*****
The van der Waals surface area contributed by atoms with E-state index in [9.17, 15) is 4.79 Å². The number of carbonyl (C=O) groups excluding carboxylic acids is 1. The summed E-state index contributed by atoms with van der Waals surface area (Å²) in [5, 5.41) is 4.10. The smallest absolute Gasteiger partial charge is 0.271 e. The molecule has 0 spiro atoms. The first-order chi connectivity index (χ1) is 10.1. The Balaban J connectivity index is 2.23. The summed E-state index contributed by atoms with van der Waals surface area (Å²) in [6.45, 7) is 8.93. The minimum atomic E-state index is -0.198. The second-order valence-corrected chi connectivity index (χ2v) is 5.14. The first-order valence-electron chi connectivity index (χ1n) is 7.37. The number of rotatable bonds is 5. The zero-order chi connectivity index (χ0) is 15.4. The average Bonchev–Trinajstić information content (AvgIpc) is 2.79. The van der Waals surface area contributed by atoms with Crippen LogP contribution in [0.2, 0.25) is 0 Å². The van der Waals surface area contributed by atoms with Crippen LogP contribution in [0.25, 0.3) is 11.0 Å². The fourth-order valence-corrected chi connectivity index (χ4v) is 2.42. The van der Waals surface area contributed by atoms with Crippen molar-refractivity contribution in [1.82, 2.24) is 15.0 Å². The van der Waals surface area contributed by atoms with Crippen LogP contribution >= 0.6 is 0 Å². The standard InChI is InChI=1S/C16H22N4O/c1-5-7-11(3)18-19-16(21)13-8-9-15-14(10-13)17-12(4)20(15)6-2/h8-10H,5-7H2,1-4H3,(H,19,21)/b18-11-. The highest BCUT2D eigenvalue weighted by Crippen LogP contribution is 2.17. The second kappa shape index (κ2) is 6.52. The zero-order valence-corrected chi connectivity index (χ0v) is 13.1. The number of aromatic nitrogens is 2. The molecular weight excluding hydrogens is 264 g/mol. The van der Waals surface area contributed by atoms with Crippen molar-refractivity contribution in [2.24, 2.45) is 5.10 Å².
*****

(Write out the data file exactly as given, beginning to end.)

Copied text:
The van der Waals surface area contributed by atoms with E-state index in [9.17, 15) is 4.79 Å². The number of carbonyl (C=O) groups excluding carboxylic acids is 1. The summed E-state index contributed by atoms with van der Waals surface area (Å²) in [5, 5.41) is 4.10. The smallest absolute Gasteiger partial charge is 0.271 e. The molecule has 0 spiro atoms. The first-order chi connectivity index (χ1) is 10.1. The Balaban J connectivity index is 2.23. The summed E-state index contributed by atoms with van der Waals surface area (Å²) in [6.45, 7) is 8.93. The minimum atomic E-state index is -0.198. The second-order valence-corrected chi connectivity index (χ2v) is 5.14. The first-order valence-electron chi connectivity index (χ1n) is 7.37. The number of rotatable bonds is 5. The zero-order chi connectivity index (χ0) is 15.4. The average Bonchev–Trinajstić information content (AvgIpc) is 2.79. The van der Waals surface area contributed by atoms with Crippen LogP contribution in [0.2, 0.25) is 0 Å². The van der Waals surface area contributed by atoms with Crippen LogP contribution in [0.25, 0.3) is 11.0 Å². The fourth-order valence-corrected chi connectivity index (χ4v) is 2.42. The van der Waals surface area contributed by atoms with Crippen molar-refractivity contribution in [1.82, 2.24) is 15.0 Å². The van der Waals surface area contributed by atoms with Crippen LogP contribution >= 0.6 is 0 Å². The standard InChI is InChI=1S/C16H22N4O/c1-5-7-11(3)18-19-16(21)13-8-9-15-14(10-13)17-12(4)20(15)6-2/h8-10H,5-7H2,1-4H3,(H,19,21)/b18-11-. The highest BCUT2D eigenvalue weighted by Crippen LogP contribution is 2.17. The second kappa shape index (κ2) is 6.52. The zero-order valence-corrected chi connectivity index (χ0v) is 13.1. The number of aromatic nitrogens is 2. The molecular weight excluding hydrogens is 264 g/mol. The van der Waals surface area contributed by atoms with Crippen molar-refractivity contribution in [2.24, 2.45) is 5.10 Å².